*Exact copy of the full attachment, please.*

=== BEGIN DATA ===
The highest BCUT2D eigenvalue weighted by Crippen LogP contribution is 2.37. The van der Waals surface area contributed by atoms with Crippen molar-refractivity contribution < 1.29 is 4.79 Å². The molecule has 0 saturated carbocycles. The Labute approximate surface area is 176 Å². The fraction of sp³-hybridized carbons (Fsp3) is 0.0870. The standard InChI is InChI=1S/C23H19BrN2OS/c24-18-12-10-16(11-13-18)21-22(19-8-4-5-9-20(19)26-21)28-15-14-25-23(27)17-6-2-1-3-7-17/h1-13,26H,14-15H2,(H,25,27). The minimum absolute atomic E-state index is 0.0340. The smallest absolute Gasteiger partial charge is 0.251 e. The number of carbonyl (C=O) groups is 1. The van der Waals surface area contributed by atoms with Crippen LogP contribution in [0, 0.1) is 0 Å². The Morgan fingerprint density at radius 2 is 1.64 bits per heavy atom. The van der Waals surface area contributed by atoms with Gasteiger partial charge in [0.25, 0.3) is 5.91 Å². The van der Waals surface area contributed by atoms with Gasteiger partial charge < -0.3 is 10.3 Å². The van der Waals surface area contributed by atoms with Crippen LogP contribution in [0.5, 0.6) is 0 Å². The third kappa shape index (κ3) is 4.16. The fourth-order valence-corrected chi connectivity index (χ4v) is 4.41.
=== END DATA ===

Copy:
The highest BCUT2D eigenvalue weighted by Crippen LogP contribution is 2.37. The van der Waals surface area contributed by atoms with Crippen molar-refractivity contribution < 1.29 is 4.79 Å². The molecule has 0 saturated carbocycles. The Labute approximate surface area is 176 Å². The fraction of sp³-hybridized carbons (Fsp3) is 0.0870. The standard InChI is InChI=1S/C23H19BrN2OS/c24-18-12-10-16(11-13-18)21-22(19-8-4-5-9-20(19)26-21)28-15-14-25-23(27)17-6-2-1-3-7-17/h1-13,26H,14-15H2,(H,25,27). The minimum absolute atomic E-state index is 0.0340. The smallest absolute Gasteiger partial charge is 0.251 e. The number of carbonyl (C=O) groups is 1. The van der Waals surface area contributed by atoms with Crippen LogP contribution in [0, 0.1) is 0 Å². The Morgan fingerprint density at radius 2 is 1.64 bits per heavy atom. The van der Waals surface area contributed by atoms with Gasteiger partial charge in [0.25, 0.3) is 5.91 Å². The van der Waals surface area contributed by atoms with Gasteiger partial charge < -0.3 is 10.3 Å². The van der Waals surface area contributed by atoms with Crippen LogP contribution in [0.5, 0.6) is 0 Å². The third kappa shape index (κ3) is 4.16. The fourth-order valence-corrected chi connectivity index (χ4v) is 4.41.